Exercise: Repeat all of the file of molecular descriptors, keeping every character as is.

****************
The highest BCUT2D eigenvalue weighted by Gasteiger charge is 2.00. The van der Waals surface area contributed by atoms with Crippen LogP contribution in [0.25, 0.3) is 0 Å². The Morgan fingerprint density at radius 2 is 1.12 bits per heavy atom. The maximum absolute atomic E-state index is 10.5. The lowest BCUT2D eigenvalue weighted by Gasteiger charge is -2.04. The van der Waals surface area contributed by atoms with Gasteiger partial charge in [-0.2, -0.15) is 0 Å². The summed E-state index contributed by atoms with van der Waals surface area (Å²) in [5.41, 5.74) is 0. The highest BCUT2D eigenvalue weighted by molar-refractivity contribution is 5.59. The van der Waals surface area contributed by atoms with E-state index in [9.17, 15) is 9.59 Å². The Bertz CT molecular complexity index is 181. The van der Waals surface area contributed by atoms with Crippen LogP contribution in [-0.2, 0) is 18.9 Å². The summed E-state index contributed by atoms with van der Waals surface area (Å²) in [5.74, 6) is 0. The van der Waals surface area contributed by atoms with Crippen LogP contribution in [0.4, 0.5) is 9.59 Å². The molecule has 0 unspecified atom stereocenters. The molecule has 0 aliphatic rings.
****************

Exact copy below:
The highest BCUT2D eigenvalue weighted by Gasteiger charge is 2.00. The van der Waals surface area contributed by atoms with Crippen LogP contribution in [0.25, 0.3) is 0 Å². The Morgan fingerprint density at radius 2 is 1.12 bits per heavy atom. The maximum absolute atomic E-state index is 10.5. The lowest BCUT2D eigenvalue weighted by Gasteiger charge is -2.04. The van der Waals surface area contributed by atoms with Gasteiger partial charge in [-0.2, -0.15) is 0 Å². The summed E-state index contributed by atoms with van der Waals surface area (Å²) in [5.41, 5.74) is 0. The highest BCUT2D eigenvalue weighted by molar-refractivity contribution is 5.59. The van der Waals surface area contributed by atoms with E-state index in [9.17, 15) is 9.59 Å². The Bertz CT molecular complexity index is 181. The van der Waals surface area contributed by atoms with Crippen LogP contribution in [-0.2, 0) is 18.9 Å². The summed E-state index contributed by atoms with van der Waals surface area (Å²) in [5.74, 6) is 0. The van der Waals surface area contributed by atoms with Crippen LogP contribution in [0.4, 0.5) is 9.59 Å². The molecule has 0 unspecified atom stereocenters. The molecule has 0 aliphatic rings.